[lg policy] Scotland: Academic warns of muddled language strategy

Harold Schiffman hfsclpp at GMAIL.COM
Tue Nov 26 15:43:35 UTC 2013

Academic warns of muddled language strategy
 Andrew Denholm <http://www.heraldscotland.com/andrew-denholm>
Education Correspondent
  Tuesday 26 November 2013

A LEADING academic has issued a warning over the Scottish Government's
"muddled" strategy to increase language learning in primary schools.

 PLANS: The Scottish Government proposes to teach all primary pupils two
modern languages to stem the decline in Highers.

Dr Dan Tierney, a reader in languages at Strathclyde University, believes
the plan is currently unworkable because it lacks national continuity.

The warning comes two years after the Government announced proposals to
teach all primary pupils at least two modern languages in addition to their
mother tongue - known as the 1+2 model.

Since then, the Languages Working Group has recommended 35 improvements,
including better training for teachers and greater support for pupils in
the classroom.

Languages identified for primary schools under the plan include Arabic,
Chinese, French, Gaelic, German, Italian, Portuguese, Punjabi, Russian,
Spanish and Urdu.

However, Mr Tierney argues that, unless the Scottish Government prioritises
some of these, pupils will arrive at secondary school with a wide variety
of different experiences.

He said: "We need a national policy to provide some clarity over what is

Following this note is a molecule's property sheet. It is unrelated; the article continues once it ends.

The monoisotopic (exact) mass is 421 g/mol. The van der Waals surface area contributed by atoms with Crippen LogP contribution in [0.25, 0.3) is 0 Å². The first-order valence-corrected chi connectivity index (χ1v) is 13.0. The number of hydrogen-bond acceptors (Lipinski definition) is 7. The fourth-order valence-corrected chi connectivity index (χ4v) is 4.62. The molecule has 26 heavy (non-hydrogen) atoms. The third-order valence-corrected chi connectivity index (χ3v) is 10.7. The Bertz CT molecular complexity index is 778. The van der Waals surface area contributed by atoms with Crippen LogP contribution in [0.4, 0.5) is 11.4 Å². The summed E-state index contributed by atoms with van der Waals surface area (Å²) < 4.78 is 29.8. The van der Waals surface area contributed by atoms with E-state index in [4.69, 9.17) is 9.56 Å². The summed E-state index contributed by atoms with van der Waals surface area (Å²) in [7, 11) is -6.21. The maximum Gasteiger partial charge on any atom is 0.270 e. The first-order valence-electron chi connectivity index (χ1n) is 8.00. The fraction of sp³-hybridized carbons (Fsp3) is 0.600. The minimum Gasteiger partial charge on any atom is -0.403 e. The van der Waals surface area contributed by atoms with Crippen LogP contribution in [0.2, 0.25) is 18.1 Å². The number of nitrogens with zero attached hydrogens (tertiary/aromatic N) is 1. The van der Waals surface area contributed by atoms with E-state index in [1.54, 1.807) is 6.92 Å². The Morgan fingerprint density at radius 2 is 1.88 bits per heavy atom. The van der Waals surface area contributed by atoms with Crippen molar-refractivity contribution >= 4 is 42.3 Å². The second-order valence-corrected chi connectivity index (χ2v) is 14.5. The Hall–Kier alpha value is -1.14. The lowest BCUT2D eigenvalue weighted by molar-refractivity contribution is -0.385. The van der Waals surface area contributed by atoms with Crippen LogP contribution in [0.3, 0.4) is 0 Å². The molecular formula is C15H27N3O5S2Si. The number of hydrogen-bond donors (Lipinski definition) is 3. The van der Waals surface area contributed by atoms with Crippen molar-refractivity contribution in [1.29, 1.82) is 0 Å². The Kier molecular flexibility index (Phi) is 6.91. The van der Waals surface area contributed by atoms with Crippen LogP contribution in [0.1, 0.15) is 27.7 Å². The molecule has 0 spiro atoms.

expected from the languages policy otherwise it will end up in a muddle.

"We don't currently know whether French or Spanish or German is to be
prioritised or whether schools should be providing a mix of several
languages. This will become a significant issue for secondary schools when
pupils move up from primary."

Mr Tierney also said the issue was of concern to university teacher
training departments because it was unclear where future demand would lie.

"We cannot predict the languages that teachers will need to be trained in
because councils can go their own way," he added.

The Scottish Government announced its ambitious plans to teach all primary
pupils at least two modern languages after a decline in the number of
pupils taking modern language Higher exams.

Figures for 2011 showed a 4% drop in those sitting French, German and
Italian, with only Spanish showing an increase.

The demise has been blamed on the fact many schools no longer see languages
as compulsory, despite school inspectors calling for them to be a "core
element" in the first three years of secondary. In addition, as part of
cuts to education budgets, two-thirds of local authorities have scrapped
foreign language assistants.

There have also been problems in primary, with The Herald revealing
three-quarters of schools were missing recommended targets for the delivery
of modern languages.

It has been estimated the decline in language learning at Scottish schools
and universities is costing the economy at least half a billion pounds
every year because companies miss out on overseas contracts or inward

The Scottish Government's languages working group recommended children
should begin learning a second language as soon as they start primary
school, rather than primary six, as is now the case. The group also says
children should learn a third language no later than P5 and calls for a
compulsory language qualification for primary teachers.

The Scottish Government has already announced £120,000 to fund pilot
projects to demonstrate ways in which Scottish schools can begin to move
towards the 1+2 model.

The Government has also announced an additional £4m to support the
development of local authority language plans.

However, in recent evidence to the Scottish Parliament the Scottish Parent
Teacher Council said it was concerned there was insufficient resources
available and said teachers did not currently have sufficient skills to
make it work.

Cosla, which represents councils, said it was aware there was a need for
"at least double or triple the previous language funding to assist local
authorities" in taking forward the project.


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